[Show abstract][Hide abstract] ABSTRACT: Author Summary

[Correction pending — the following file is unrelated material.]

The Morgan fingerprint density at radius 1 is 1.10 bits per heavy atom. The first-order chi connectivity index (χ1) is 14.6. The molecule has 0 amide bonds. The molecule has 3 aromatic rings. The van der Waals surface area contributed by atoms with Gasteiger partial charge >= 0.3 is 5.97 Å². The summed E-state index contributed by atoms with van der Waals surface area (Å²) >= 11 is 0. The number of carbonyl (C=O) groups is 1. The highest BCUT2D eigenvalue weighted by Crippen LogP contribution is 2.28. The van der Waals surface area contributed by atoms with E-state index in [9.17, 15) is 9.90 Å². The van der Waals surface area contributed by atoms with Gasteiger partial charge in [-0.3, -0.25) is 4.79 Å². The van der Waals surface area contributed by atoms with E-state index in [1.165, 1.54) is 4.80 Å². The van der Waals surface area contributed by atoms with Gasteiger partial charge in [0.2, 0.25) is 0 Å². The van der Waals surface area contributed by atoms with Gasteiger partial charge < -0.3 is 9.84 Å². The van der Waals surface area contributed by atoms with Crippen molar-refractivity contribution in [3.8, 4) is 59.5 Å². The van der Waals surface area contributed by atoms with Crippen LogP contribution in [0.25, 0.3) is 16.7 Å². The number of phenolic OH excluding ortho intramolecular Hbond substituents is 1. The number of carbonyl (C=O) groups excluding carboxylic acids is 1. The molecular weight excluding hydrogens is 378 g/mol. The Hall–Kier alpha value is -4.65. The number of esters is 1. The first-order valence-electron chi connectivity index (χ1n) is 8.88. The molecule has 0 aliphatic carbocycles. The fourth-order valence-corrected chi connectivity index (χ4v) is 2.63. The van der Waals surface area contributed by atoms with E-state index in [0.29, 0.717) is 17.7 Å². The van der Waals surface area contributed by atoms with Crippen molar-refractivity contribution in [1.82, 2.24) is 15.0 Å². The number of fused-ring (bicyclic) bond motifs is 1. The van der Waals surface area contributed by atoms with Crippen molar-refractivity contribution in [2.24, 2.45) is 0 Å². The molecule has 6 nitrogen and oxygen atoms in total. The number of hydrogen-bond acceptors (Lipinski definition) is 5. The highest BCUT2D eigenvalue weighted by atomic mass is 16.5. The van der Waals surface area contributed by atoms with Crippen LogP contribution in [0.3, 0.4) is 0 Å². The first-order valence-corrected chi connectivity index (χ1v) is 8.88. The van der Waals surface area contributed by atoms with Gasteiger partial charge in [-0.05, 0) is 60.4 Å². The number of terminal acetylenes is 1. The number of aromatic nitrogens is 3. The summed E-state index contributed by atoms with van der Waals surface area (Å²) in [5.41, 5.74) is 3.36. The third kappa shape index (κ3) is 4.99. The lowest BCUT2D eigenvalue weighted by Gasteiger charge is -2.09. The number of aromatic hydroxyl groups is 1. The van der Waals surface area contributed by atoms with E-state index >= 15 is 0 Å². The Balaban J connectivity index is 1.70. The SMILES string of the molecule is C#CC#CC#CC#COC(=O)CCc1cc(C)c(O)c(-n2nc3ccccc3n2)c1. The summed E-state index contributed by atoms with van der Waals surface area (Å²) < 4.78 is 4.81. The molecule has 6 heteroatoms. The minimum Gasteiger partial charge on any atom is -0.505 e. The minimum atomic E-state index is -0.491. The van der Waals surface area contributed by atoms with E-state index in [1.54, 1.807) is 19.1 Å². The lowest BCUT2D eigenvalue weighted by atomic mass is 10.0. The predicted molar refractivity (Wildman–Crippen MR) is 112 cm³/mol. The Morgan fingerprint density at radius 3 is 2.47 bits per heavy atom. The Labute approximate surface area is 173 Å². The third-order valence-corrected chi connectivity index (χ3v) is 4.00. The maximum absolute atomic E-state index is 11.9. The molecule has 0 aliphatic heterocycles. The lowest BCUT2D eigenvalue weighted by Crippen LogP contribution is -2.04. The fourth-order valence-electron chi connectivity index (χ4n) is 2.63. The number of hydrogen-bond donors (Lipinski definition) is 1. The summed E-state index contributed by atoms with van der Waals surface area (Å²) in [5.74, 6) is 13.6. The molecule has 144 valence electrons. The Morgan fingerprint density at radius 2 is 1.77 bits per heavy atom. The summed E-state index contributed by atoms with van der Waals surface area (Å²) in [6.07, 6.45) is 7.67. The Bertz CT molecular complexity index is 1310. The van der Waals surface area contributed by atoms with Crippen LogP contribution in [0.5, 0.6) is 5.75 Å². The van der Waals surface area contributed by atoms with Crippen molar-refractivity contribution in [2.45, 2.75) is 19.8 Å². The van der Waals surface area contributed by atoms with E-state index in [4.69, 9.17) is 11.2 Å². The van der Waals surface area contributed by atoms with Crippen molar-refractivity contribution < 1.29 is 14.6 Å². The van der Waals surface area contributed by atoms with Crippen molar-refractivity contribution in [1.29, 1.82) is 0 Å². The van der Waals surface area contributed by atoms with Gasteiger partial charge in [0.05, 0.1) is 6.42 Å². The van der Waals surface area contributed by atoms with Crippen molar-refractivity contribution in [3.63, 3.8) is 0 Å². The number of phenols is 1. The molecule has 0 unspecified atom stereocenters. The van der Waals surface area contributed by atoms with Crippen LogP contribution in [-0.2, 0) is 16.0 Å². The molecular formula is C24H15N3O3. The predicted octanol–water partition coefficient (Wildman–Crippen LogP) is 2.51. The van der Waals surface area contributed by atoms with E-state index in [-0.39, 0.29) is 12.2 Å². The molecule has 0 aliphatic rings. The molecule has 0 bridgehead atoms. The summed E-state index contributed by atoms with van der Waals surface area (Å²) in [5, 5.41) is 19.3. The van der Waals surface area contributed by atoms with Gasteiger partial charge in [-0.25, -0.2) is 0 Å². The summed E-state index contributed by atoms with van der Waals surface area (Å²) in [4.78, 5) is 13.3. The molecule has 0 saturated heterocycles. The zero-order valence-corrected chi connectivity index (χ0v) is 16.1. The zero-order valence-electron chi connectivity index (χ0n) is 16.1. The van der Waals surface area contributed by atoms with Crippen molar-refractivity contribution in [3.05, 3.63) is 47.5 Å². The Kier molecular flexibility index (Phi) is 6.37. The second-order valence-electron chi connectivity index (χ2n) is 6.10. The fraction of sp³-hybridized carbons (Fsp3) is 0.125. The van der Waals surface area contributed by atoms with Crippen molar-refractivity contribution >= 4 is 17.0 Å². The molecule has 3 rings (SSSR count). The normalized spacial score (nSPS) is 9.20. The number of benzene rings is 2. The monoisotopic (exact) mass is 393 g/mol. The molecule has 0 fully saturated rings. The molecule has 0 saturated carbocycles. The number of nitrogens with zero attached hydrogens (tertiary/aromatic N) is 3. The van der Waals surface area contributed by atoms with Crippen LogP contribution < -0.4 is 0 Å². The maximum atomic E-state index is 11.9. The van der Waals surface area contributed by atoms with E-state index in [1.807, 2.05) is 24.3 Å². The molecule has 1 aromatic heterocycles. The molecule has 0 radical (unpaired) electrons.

Embryonic stem cells have the unique and defining property of pluripotency: the ability to differentiate into all cell types. Key transcription factors form interconnected gene regulatory networks that control pluripotency and differentiation. Recently, the transcriptional repressor RE1-silencing transcription factor (REST) was implicated in the maintenance of pluripotency. This was surprising, given that REST has long been known as an essential regulator of neurodevelopment. How does REST regulate pluripotency? Does REST have distinct cohorts of binding sites and target genes in different developmental contexts? To address these questions, we made whole-genome maps of REST binding sites in two mouse stem cell types: embryonic (ESC) and neural (NSC) stem cells. These data were compared with each other and with gene expression data from cells in which REST activity was inhibited. The target genes were almost completely distinct in the two cell types. Surprisingly, we found that REST recruitment has two approximately equal components: common sites across all cells and an ESC-specific component. These pluripotency-associated sites are enriched for particular classes of genes, including those mediating the Wnt signaling pathway, which is an essential regulator of pluripotency.